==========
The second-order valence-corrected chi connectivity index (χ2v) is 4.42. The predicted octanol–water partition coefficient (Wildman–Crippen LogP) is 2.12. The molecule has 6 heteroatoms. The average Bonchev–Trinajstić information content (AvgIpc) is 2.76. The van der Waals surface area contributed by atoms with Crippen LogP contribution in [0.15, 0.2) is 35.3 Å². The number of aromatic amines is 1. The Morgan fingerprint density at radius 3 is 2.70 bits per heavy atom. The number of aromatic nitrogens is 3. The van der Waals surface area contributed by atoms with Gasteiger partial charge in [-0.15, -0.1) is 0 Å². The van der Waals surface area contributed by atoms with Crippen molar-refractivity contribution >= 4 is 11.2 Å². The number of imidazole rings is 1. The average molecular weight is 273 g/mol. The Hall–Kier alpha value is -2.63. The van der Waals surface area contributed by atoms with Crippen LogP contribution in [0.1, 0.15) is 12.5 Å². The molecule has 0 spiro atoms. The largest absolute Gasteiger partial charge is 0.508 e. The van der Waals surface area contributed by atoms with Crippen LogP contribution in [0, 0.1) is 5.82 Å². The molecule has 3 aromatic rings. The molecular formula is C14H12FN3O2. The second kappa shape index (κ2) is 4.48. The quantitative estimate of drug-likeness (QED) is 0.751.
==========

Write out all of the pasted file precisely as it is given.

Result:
The second-order valence-corrected chi connectivity index (χ2v) is 4.42. The predicted octanol–water partition coefficient (Wildman–Crippen LogP) is 2.12. The molecule has 6 heteroatoms. The average Bonchev–Trinajstić information content (AvgIpc) is 2.76. The van der Waals surface area contributed by atoms with Crippen LogP contribution in [0.15, 0.2) is 35.3 Å². The number of aromatic amines is 1. The Morgan fingerprint density at radius 3 is 2.70 bits per heavy atom. The number of aromatic nitrogens is 3. The van der Waals surface area contributed by atoms with Gasteiger partial charge in [-0.15, -0.1) is 0 Å². The van der Waals surface area contributed by atoms with Crippen molar-refractivity contribution >= 4 is 11.2 Å². The number of imidazole rings is 1. The average molecular weight is 273 g/mol. The Hall–Kier alpha value is -2.63. The van der Waals surface area contributed by atoms with Crippen LogP contribution in [0.1, 0.15) is 12.5 Å². The molecule has 0 spiro atoms. The largest absolute Gasteiger partial charge is 0.508 e. The van der Waals surface area contributed by atoms with Crippen LogP contribution in [0, 0.1) is 5.82 Å². The molecule has 3 aromatic rings. The molecular formula is C14H12FN3O2. The second kappa shape index (κ2) is 4.48. The quantitative estimate of drug-likeness (QED) is 0.751.